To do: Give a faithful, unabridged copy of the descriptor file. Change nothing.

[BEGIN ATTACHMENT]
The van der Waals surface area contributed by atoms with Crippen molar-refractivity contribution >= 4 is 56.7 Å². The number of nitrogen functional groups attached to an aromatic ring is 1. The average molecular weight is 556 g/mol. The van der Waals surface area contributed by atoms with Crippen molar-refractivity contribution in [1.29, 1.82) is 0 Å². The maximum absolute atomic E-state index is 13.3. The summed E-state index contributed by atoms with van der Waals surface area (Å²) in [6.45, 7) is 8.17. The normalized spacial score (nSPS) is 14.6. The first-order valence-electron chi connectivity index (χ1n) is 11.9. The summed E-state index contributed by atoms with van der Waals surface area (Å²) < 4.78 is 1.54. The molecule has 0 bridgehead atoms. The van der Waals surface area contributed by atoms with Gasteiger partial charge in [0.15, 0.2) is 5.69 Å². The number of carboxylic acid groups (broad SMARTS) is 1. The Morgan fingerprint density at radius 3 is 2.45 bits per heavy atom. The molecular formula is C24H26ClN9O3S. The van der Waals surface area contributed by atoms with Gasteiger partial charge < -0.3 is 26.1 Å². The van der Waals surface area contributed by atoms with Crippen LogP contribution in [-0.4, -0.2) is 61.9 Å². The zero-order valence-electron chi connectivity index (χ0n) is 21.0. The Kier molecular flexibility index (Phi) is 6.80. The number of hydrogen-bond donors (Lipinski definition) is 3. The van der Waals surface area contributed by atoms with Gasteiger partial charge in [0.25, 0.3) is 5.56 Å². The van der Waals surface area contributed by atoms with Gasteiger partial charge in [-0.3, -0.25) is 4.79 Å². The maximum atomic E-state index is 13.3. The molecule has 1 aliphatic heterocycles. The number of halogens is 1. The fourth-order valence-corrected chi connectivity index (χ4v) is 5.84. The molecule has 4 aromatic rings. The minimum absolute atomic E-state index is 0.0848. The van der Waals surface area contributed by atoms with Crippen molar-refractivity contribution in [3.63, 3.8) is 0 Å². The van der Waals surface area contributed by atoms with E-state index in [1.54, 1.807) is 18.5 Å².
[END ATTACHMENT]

The van der Waals surface area contributed by atoms with Crippen molar-refractivity contribution >= 4 is 56.7 Å². The number of nitrogen functional groups attached to an aromatic ring is 1. The average molecular weight is 556 g/mol. The van der Waals surface area contributed by atoms with Crippen molar-refractivity contribution in [1.29, 1.82) is 0 Å². The maximum absolute atomic E-state index is 13.3. The summed E-state index contributed by atoms with van der Waals surface area (Å²) in [6.45, 7) is 8.17. The normalized spacial score (nSPS) is 14.6. The first-order valence-electron chi connectivity index (χ1n) is 11.9. The summed E-state index contributed by atoms with van der Waals surface area (Å²) < 4.78 is 1.54. The molecule has 0 bridgehead atoms. The van der Waals surface area contributed by atoms with Gasteiger partial charge in [0.15, 0.2) is 5.69 Å². The number of carboxylic acid groups (broad SMARTS) is 1. The Morgan fingerprint density at radius 3 is 2.45 bits per heavy atom. The molecular formula is C24H26ClN9O3S. The van der Waals surface area contributed by atoms with Gasteiger partial charge < -0.3 is 26.1 Å². The van der Waals surface area contributed by atoms with Crippen LogP contribution in [-0.4, -0.2) is 61.9 Å². The zero-order valence-electron chi connectivity index (χ0n) is 21.0. The Kier molecular flexibility index (Phi) is 6.80. The number of hydrogen-bond donors (Lipinski definition) is 3. The van der Waals surface area contributed by atoms with Gasteiger partial charge in [0.25, 0.3) is 5.56 Å². The van der Waals surface area contributed by atoms with Gasteiger partial charge in [-0.3, -0.25) is 4.79 Å². The maximum atomic E-state index is 13.3. The molecule has 1 aliphatic heterocycles. The number of halogens is 1. The fourth-order valence-corrected chi connectivity index (χ4v) is 5.84. The molecule has 4 aromatic rings. The minimum absolute atomic E-state index is 0.0848. The van der Waals surface area contributed by atoms with Crippen molar-refractivity contribution in [3.63, 3.8) is 0 Å². The van der Waals surface area contributed by atoms with E-state index in [1.54, 1.807) is 18.5 Å².